World’s Oldest Asteroid Strike: The Aftermath

It’s been revealed that the oldest asteroid strike triggered a crater at a place called Yarrabubba, south-east of the town of Meekatharra in Western Australia.

There’s a brand new study that puts a precise age on the cataclysmic impact, and this shows that the crater is the oldest know one until today.

The asteroid ended an ancient glacial period 

More than that, it’s been reported that the strike managed to trigger the end of an ancient glacial period and the warming of the whole planet Earth.

Yarrabubba is the place where the eroded remains of a crater that is 70km wide were first described back in 2003. This is based on minerals that have been found at the site, which showed some unique signs of impact, but there’s no exact telling of the real age of the crater.

The crystals that were found at the location hint at the fact that the crater was formed about 2.229 billion years ago.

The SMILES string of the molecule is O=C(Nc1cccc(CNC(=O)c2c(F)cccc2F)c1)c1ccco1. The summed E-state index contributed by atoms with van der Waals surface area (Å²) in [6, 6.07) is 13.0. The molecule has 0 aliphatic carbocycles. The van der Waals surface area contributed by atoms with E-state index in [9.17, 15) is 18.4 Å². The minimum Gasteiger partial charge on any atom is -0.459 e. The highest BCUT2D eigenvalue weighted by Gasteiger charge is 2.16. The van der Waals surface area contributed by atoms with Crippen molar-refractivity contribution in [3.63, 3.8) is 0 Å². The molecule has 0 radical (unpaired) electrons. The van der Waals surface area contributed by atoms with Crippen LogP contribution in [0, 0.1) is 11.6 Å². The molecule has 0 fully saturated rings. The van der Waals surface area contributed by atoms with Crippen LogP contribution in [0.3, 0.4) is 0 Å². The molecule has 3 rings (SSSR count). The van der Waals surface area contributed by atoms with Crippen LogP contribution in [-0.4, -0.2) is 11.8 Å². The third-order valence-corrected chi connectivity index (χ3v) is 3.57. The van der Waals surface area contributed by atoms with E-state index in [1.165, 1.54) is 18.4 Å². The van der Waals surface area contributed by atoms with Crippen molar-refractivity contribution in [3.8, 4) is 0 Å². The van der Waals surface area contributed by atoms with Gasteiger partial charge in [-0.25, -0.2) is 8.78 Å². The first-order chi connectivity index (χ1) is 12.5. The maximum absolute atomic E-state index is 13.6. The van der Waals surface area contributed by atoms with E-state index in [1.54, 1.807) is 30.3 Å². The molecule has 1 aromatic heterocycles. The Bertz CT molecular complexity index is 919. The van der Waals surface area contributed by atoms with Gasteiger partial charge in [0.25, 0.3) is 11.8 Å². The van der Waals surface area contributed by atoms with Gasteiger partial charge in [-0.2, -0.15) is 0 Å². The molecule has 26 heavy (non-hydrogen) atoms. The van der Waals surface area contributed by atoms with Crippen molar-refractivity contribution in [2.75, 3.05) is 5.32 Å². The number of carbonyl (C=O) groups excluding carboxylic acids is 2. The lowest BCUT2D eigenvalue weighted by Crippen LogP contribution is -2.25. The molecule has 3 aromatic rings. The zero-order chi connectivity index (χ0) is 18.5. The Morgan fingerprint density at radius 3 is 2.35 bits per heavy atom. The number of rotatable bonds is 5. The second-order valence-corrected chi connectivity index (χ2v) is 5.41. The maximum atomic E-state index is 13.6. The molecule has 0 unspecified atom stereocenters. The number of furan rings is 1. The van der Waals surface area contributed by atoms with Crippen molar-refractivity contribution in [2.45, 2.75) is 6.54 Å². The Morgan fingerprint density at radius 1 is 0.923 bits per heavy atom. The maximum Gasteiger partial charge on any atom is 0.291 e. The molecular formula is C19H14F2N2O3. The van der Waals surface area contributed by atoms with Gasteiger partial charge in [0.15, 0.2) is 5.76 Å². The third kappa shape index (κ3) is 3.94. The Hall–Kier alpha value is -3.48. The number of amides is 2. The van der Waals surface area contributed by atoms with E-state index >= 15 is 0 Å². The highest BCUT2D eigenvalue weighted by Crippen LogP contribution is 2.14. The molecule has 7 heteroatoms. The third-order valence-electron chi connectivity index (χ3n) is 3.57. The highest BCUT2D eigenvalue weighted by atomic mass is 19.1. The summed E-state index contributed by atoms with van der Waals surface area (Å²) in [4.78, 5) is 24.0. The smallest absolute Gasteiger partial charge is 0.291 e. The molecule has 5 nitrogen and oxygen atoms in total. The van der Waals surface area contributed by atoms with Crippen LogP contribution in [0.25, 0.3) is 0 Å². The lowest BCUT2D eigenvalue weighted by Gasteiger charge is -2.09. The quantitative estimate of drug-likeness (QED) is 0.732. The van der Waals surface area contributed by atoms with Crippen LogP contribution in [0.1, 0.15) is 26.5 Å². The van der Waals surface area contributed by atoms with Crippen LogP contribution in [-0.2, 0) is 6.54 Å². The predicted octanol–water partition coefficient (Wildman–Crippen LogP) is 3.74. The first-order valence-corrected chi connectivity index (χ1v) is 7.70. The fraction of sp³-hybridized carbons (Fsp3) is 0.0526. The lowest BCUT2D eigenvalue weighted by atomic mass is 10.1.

This number establishes the crater as the oldest one – the oldest recognized impact structure on our planet.

It’s about 200 million years older than the Vredefort impact in South Africa.

The Guardian writes that “the geological record shows the Earth had glacial ice before the time of the impact – but afterwards, ice disappeared for hundreds of millions of years.”

The trigger for global climate change 

The question that arises is whether the Yarrabubba impact was a trigger for global climate change.

It’s also important to highlight the fact that the impact occurred during a time in Earth’s history that’s called the Proterozoic eon. This was long before dinosaurs, fish, plants, and more when life used to consist of multicellular organisms.

In order to understand the effect of such an impact on an ice-covered world, experts used computer models. You should check out The Guardian’s article in order to learn more details.

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